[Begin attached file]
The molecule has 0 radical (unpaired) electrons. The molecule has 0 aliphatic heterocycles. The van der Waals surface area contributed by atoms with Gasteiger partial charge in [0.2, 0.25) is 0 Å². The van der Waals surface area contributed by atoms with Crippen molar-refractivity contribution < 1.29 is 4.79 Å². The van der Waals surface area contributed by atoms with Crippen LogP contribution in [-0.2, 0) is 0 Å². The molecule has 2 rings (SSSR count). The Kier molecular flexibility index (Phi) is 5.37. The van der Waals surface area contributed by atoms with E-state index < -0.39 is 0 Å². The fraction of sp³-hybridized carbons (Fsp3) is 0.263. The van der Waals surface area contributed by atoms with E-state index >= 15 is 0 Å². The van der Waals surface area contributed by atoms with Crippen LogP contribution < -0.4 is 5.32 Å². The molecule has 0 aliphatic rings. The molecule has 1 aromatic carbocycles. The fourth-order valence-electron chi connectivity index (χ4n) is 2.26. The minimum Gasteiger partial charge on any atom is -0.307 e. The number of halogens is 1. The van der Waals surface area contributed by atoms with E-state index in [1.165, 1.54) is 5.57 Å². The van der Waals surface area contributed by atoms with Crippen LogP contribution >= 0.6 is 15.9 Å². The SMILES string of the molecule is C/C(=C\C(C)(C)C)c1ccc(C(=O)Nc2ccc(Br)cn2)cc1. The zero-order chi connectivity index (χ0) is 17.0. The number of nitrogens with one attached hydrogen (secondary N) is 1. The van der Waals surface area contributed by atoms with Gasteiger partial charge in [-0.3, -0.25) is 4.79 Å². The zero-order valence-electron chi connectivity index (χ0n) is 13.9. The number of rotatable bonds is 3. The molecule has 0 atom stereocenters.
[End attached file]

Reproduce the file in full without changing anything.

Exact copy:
The molecule has 0 radical (unpaired) electrons. The molecule has 0 aliphatic heterocycles. The van der Waals surface area contributed by atoms with Gasteiger partial charge in [0.2, 0.25) is 0 Å². The van der Waals surface area contributed by atoms with Crippen molar-refractivity contribution < 1.29 is 4.79 Å². The van der Waals surface area contributed by atoms with Crippen LogP contribution in [-0.2, 0) is 0 Å². The molecule has 2 rings (SSSR count). The Kier molecular flexibility index (Phi) is 5.37. The van der Waals surface area contributed by atoms with E-state index < -0.39 is 0 Å². The fraction of sp³-hybridized carbons (Fsp3) is 0.263. The van der Waals surface area contributed by atoms with E-state index >= 15 is 0 Å². The van der Waals surface area contributed by atoms with Crippen LogP contribution < -0.4 is 5.32 Å². The molecule has 0 aliphatic rings. The molecule has 1 aromatic carbocycles. The fourth-order valence-electron chi connectivity index (χ4n) is 2.26. The minimum Gasteiger partial charge on any atom is -0.307 e. The number of halogens is 1. The van der Waals surface area contributed by atoms with E-state index in [1.165, 1.54) is 5.57 Å². The van der Waals surface area contributed by atoms with Crippen LogP contribution >= 0.6 is 15.9 Å². The SMILES string of the molecule is C/C(=C\C(C)(C)C)c1ccc(C(=O)Nc2ccc(Br)cn2)cc1. The zero-order chi connectivity index (χ0) is 17.0. The number of nitrogens with one attached hydrogen (secondary N) is 1. The van der Waals surface area contributed by atoms with Gasteiger partial charge in [-0.3, -0.25) is 4.79 Å². The zero-order valence-electron chi connectivity index (χ0n) is 13.9. The number of rotatable bonds is 3. The molecule has 0 atom stereocenters.